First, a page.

Baseball Economics: Current Research

By John Fizel; Elizabeth Gustafson et al. | Go to book overview

13
Positional Segregation in Major League Baseball: 1961-1990

Eric Eideand Daraius Irani


INTRODUCTION

Studies analyzing discrimination in major league baseball have found strong evidence that black and white players are segregated in the types of positions they play, with white players heavily represented at leadership positions such as pitcher and catcher and black players largely relegated to nonleadership positions such as outfield [ Pascal and Rapping ( 1972); Scully ( 1974b, 1989); Hill and Spellman ( 1984); Medoff ( 1986a); Christiano ( 1988)]. For example, Scully ( 1974b) found that in 1971, 62 percent of outfield positions were filled by blacks while only about 9 percent of pitchers were black. Medoff ( 1986a) found that in 1984, 70 percent of outfield positions were filled by black players, while blacks comprised only 13 percent of pitchers.

The overrepresentation or underrepresentation of black players relative to white players at each position is a type of occupational segregation specific to professional sports and is known as positional segregation. 1 The existence of positional segregation in major league baseball may be indicative of unequal treatment of equally able players based on the player's race, and hence it is deserving of closer examination. Further, some studies have suggested that players in leadership positions receive more endorsements during their careers and are also more likely to be coaches and managers after retiring [ Schneider and Eitzen ( 1986); Scully ( 1989)]. Black players may therefore be put at an earnings disadvantage both during and after their careers by being segregated into nonleadership positions.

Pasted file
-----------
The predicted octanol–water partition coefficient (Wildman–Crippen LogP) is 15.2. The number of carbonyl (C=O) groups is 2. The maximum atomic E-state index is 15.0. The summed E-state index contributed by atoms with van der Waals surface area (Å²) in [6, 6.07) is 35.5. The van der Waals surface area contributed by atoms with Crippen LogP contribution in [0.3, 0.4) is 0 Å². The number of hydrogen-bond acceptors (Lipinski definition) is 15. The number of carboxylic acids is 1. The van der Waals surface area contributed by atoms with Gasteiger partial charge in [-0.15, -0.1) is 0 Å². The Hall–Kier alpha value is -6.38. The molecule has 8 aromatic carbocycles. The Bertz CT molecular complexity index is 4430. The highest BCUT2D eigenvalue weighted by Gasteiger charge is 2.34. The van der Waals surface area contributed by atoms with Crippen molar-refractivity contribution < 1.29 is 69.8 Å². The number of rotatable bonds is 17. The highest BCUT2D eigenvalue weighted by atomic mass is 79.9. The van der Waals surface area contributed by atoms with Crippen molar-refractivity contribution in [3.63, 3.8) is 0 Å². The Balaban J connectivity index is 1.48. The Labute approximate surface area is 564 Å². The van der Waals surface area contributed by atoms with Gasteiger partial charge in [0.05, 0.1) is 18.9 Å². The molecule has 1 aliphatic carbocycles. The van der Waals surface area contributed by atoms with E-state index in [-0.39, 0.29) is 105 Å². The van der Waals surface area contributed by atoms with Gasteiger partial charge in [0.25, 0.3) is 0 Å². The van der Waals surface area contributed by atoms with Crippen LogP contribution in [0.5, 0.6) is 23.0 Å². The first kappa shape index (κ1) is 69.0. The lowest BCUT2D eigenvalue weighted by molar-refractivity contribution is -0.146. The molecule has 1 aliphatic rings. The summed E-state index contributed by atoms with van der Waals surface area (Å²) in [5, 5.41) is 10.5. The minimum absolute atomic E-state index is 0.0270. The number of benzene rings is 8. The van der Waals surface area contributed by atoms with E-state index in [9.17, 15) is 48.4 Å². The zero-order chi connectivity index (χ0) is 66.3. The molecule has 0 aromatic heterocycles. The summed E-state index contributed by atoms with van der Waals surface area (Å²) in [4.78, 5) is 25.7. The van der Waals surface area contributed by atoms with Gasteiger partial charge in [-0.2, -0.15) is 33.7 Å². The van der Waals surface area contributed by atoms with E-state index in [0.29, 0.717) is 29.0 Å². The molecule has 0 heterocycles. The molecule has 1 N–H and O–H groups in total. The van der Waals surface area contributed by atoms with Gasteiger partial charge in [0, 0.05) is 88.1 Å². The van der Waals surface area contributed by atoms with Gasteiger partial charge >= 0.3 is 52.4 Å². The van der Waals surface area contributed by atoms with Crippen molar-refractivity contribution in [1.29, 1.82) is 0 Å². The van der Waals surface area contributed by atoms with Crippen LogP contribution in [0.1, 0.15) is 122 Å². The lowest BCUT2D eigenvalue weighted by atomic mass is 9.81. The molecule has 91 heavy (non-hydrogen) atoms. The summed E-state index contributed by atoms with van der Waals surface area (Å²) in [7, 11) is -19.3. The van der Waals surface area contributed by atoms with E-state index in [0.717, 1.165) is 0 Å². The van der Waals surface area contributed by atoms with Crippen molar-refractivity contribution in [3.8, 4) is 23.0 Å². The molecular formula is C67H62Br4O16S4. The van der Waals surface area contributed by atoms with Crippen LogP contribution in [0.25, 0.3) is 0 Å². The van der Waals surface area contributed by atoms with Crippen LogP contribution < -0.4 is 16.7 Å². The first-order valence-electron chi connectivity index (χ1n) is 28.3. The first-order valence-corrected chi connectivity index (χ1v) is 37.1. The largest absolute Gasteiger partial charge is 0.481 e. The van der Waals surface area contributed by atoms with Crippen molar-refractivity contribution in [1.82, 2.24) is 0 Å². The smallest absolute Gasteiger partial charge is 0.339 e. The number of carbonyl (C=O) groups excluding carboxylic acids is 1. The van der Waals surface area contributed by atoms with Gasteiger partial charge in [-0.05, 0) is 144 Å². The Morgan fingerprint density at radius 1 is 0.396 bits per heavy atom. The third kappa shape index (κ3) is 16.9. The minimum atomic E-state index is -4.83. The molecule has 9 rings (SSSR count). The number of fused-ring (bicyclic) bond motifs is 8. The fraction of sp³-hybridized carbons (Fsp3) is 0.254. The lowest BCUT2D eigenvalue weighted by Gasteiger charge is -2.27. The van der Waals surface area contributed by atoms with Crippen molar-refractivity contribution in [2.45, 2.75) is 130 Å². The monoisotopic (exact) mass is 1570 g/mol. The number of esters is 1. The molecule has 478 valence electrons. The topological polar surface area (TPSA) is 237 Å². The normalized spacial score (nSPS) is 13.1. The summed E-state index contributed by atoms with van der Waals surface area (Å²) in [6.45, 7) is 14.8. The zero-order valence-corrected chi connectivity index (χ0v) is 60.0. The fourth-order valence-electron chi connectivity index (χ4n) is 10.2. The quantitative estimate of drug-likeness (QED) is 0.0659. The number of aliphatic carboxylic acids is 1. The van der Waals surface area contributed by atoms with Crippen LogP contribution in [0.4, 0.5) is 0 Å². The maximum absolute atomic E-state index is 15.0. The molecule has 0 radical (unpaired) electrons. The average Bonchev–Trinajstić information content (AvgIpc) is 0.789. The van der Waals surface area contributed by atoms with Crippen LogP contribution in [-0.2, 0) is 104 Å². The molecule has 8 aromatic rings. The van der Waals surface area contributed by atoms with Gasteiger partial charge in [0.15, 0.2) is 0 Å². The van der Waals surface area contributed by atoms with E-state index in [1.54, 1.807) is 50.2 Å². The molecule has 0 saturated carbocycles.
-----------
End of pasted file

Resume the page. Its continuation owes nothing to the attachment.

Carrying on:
In this chapter we identify annual positional segregation trends between black and white players in major league baseball from 1961 to 1990 and examine potential explanations for the trends. Our approach has two advantages over previous studies. First, the extensive time span of our data provides a more comprehensive view of positional segregation than currently is available and allows previous results based on selected years of data to be interpreted within

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